I don’t intend to flatter people who choose not to go to art/photo school but make art anyway. By the same token, I don’t think anyone deserves praise or attention simply because he or she did go to art/photo school. I’ve taught in and lectured at art/photo schools (and at art/photo departments in colleges and universities and polytechnic institutes) for four decades now. I don’t see much difference between art/photo students, anthropology students, and business-administration students, save that nobody flunks out of art/photo school and MBAs have a much higher rate of employment after graduation.

      I’ve known photographers who speak and write wonderfully, even brilliantly, about their own work — Mark Klett, Arno Rafael Minkkinen, and Ken Schles, to name three. (Artists as well, of course.) I’ve also known many, including more than a few who taught, who were either not particularly adept at discussing their own work or, for various reasons, chose not to. Some prefer the work to speak for them, and — if the work is indeed eloquent — I find that perfectly acceptable. It’s a pleasure to find a photographer capable of eloquent speech and nuanced prose, but I’ll settle for straightforward and functional. I’ll even deal with the leaden and pedestrian.

      Because I’ve written publicly since 1968, I’m on everyone’s mailing list. I receive a daily flood of gallery and museum and publisher press releases, artist’s statements, and other texts about art. Much of it is hype, of course, but if it conveys the necessary data and information at least it’s proved useful on that level. The sadistically tortured locutions of pomo prose, like Martins’s lame rationale for cheating the Times, are painful to read and deliberately obscurantist. And no one writes that way naturally. As Malvina Reynolds sang, in a very different context, “you’ve got to be carefully taught.”

  • Richard Gordon

    Allan,
    Excellent article (as were the Polaroid saga). Leaving the lame, self-serving,
    unethical jargon of Mr. Martins stand, there are now profound issues of historical camera representation which are — or seem to be — changing how the culture sees photographs. A slew of newish point-and-shoots and iPhone-type apps slim faces, etc. When today’s ten-year-olds become the adult audience, what will this mean, even if reputable news organizations retain standards for news and documentary as opposed to photo-illustrations? I think WT Mitchell is mostly right: photography has been swept away by a tsunami of digital everything.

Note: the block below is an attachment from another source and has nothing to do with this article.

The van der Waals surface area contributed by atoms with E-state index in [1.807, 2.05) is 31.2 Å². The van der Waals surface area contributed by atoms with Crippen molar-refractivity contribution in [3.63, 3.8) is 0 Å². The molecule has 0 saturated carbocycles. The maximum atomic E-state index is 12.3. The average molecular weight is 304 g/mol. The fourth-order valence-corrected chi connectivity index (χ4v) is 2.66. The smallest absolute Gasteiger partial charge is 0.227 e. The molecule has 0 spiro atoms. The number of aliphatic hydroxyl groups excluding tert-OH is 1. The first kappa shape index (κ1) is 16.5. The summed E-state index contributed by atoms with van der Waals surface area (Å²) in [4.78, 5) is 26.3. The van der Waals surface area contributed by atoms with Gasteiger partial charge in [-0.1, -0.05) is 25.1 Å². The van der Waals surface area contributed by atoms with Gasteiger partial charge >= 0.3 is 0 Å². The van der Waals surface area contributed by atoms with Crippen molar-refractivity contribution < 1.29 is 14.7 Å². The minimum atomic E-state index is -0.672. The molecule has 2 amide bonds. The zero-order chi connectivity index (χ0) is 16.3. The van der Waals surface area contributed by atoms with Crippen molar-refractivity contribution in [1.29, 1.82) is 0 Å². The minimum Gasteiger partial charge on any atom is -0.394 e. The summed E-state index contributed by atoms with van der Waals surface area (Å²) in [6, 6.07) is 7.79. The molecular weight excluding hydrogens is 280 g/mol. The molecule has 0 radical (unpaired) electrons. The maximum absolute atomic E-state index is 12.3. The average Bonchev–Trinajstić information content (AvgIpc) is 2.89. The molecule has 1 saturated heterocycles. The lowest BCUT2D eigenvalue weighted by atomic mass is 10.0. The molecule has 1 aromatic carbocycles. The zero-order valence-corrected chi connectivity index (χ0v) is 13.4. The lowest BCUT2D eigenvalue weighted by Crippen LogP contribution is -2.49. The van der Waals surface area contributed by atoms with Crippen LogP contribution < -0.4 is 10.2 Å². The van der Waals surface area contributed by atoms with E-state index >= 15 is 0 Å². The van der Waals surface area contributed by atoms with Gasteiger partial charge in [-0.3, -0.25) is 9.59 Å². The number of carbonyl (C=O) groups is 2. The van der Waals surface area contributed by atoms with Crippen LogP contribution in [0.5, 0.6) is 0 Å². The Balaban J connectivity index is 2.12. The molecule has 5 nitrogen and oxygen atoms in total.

• John Patrick Naughton

    Another juicy topic — one that has, in my eyes, appeared too little to late as “The cat is out of the bag, and smiling.”

    As one who has signed a NYT contract and loves morals, I am older — you might even call me middle-aged. That said, the technology out there is used by a different generation, and cameras are now redesigned every 14 months, I don’t think it could be fair to ask a photo editor or an art director to know or understand the software which is in these new cameras.

    Allow me to digress a little. Photography, like its sister painting, has always altered the truth. Truth became a reflection of the artist and his or her tools on how they viewed an event or a portrait. Editors and writers do the same; there are as many guilty editors as photographers.

    In July of 2006, as I was about to board the Staten Island Ferry, I thought to buy a newspaper. I bought The New York Times. Wow, what an image. It stopped me. It was not of a scantly clad sex icon, nor of a plate of pasta. It was a dark image, disturbing in both its color and content. The photograph was taken by Adnan Hajj; the image looked like a dark Forth of July — bright sensuous colors, light flickering, smoke plumes in the air. It was a image of Lebanon.

    I grew up watching those images of Vietnam; they have an effect on you and the outcome or support of a conflict. As the weeks passed, it came to light that Adnan Hajj’s image of Lebanon had help from Photoshop. He wasn’t the first; remember the image of O.J. or the posed photos of Keating. We have entered the digital age not knowing what it is, not knowing that in the right hands it’s limitless.

    On the very latest cameras from Canon or Nikon, you have ISO ranges that go from 200 to 6400; that was not possible with film. There are also “white balance” settings that can change the nature of an image before it is taken; at the same time you can change its “color balance” before the image is taken. By doing so, none of this will be detected by anyone who does not have the original file. The new, added twist to these new cameras is that they produce HD video; the quality is very good.

    So, how to police this new generation? You can’t — just find someone who’s honest.

    • A. D. Coleman

      Remember the philosopher Diogenes of Sinope, who walked through the streets of Athens carrying a lantern in daylight, searching for an honest man? I envision a bunch of picture editors with flashlights wandering the photo district during their lunch hour . . .

      You’re right in saying that no picture editor or art director can keep up with the rapidly evolving capacities of image technology, With that said, whatever Photo District News and its staff and readers did to uncover Martins’s unscrupulous alterations could have (and should have) been done by people at the Times. Perhaps they need to add one staffer charged with examining image files to ensure authenticity before going to press.